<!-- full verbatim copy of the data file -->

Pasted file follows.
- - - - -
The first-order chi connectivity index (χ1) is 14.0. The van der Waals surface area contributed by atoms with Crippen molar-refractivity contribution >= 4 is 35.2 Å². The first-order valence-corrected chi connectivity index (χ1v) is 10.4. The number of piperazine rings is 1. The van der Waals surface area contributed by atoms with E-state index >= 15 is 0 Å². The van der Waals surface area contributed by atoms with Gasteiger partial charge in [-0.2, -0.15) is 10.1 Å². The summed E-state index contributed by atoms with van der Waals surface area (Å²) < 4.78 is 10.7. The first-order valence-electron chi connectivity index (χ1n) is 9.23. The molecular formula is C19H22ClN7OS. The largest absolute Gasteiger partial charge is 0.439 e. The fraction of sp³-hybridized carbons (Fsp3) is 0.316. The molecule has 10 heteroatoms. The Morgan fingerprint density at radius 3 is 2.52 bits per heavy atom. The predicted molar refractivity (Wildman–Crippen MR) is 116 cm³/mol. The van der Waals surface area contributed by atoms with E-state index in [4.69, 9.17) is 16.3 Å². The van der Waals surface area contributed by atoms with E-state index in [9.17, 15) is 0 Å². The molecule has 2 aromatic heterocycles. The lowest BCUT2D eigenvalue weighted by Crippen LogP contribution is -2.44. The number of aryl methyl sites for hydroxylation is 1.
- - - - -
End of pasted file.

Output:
The first-order chi connectivity index (χ1) is 14.0. The van der Waals surface area contributed by atoms with Crippen molar-refractivity contribution >= 4 is 35.2 Å². The first-order valence-corrected chi connectivity index (χ1v) is 10.4. The number of piperazine rings is 1. The van der Waals surface area contributed by atoms with E-state index >= 15 is 0 Å². The van der Waals surface area contributed by atoms with Gasteiger partial charge in [-0.2, -0.15) is 10.1 Å². The summed E-state index contributed by atoms with van der Waals surface area (Å²) < 4.78 is 10.7. The first-order valence-electron chi connectivity index (χ1n) is 9.23. The molecular formula is C19H22ClN7OS. The largest absolute Gasteiger partial charge is 0.439 e. The fraction of sp³-hybridized carbons (Fsp3) is 0.316. The molecule has 10 heteroatoms. The Morgan fingerprint density at radius 3 is 2.52 bits per heavy atom. The predicted molar refractivity (Wildman–Crippen MR) is 116 cm³/mol. The van der Waals surface area contributed by atoms with E-state index in [4.69, 9.17) is 16.3 Å². The van der Waals surface area contributed by atoms with E-state index in [9.17, 15) is 0 Å². The molecule has 2 aromatic heterocycles. The lowest BCUT2D eigenvalue weighted by Crippen LogP contribution is -2.44. The number of aryl methyl sites for hydroxylation is 1.